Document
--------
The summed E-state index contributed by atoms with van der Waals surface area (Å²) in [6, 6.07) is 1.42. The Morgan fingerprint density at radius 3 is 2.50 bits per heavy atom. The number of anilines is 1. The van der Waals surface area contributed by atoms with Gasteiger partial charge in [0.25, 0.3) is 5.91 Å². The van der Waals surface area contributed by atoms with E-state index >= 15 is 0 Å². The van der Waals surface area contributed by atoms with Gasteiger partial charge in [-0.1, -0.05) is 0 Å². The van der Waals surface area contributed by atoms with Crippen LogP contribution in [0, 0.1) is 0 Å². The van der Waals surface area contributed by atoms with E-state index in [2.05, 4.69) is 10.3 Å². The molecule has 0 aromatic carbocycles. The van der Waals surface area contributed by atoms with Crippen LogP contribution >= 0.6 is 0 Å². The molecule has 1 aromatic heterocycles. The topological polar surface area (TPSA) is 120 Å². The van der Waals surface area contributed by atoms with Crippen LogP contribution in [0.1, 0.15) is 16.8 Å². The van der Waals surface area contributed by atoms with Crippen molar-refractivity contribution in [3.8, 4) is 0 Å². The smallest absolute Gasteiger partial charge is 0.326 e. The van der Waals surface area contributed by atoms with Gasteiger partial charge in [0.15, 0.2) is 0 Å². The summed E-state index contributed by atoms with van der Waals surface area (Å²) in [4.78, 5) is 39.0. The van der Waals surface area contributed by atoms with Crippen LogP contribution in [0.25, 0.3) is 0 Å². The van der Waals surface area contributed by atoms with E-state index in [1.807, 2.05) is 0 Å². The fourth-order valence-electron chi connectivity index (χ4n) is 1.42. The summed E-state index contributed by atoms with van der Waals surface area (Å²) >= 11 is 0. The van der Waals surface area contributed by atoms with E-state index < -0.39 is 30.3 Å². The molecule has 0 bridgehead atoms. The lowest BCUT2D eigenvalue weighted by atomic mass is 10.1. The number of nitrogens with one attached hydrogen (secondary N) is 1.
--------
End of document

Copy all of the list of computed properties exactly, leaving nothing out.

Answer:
The summed E-state index contributed by atoms with van der Waals surface area (Å²) in [6, 6.07) is 1.42. The Morgan fingerprint density at radius 3 is 2.50 bits per heavy atom. The number of anilines is 1. The van der Waals surface area contributed by atoms with Gasteiger partial charge in [0.25, 0.3) is 5.91 Å². The van der Waals surface area contributed by atoms with E-state index >= 15 is 0 Å². The van der Waals surface area contributed by atoms with Gasteiger partial charge in [-0.1, -0.05) is 0 Å². The van der Waals surface area contributed by atoms with Crippen LogP contribution in [0, 0.1) is 0 Å². The van der Waals surface area contributed by atoms with E-state index in [2.05, 4.69) is 10.3 Å². The molecule has 0 aromatic carbocycles. The van der Waals surface area contributed by atoms with Crippen LogP contribution >= 0.6 is 0 Å². The molecule has 1 aromatic heterocycles. The topological polar surface area (TPSA) is 120 Å². The van der Waals surface area contributed by atoms with Crippen LogP contribution in [0.1, 0.15) is 16.8 Å². The van der Waals surface area contributed by atoms with Crippen molar-refractivity contribution in [3.8, 4) is 0 Å². The smallest absolute Gasteiger partial charge is 0.326 e. The van der Waals surface area contributed by atoms with Gasteiger partial charge in [0.15, 0.2) is 0 Å². The summed E-state index contributed by atoms with van der Waals surface area (Å²) in [4.78, 5) is 39.0. The van der Waals surface area contributed by atoms with Crippen LogP contribution in [0.25, 0.3) is 0 Å². The van der Waals surface area contributed by atoms with E-state index in [1.807, 2.05) is 0 Å². The fourth-order valence-electron chi connectivity index (χ4n) is 1.42. The summed E-state index contributed by atoms with van der Waals surface area (Å²) >= 11 is 0. The van der Waals surface area contributed by atoms with E-state index < -0.39 is 30.3 Å². The molecule has 0 bridgehead atoms. The lowest BCUT2D eigenvalue weighted by atomic mass is 10.1. The number of nitrogens with one attached hydrogen (secondary N) is 1.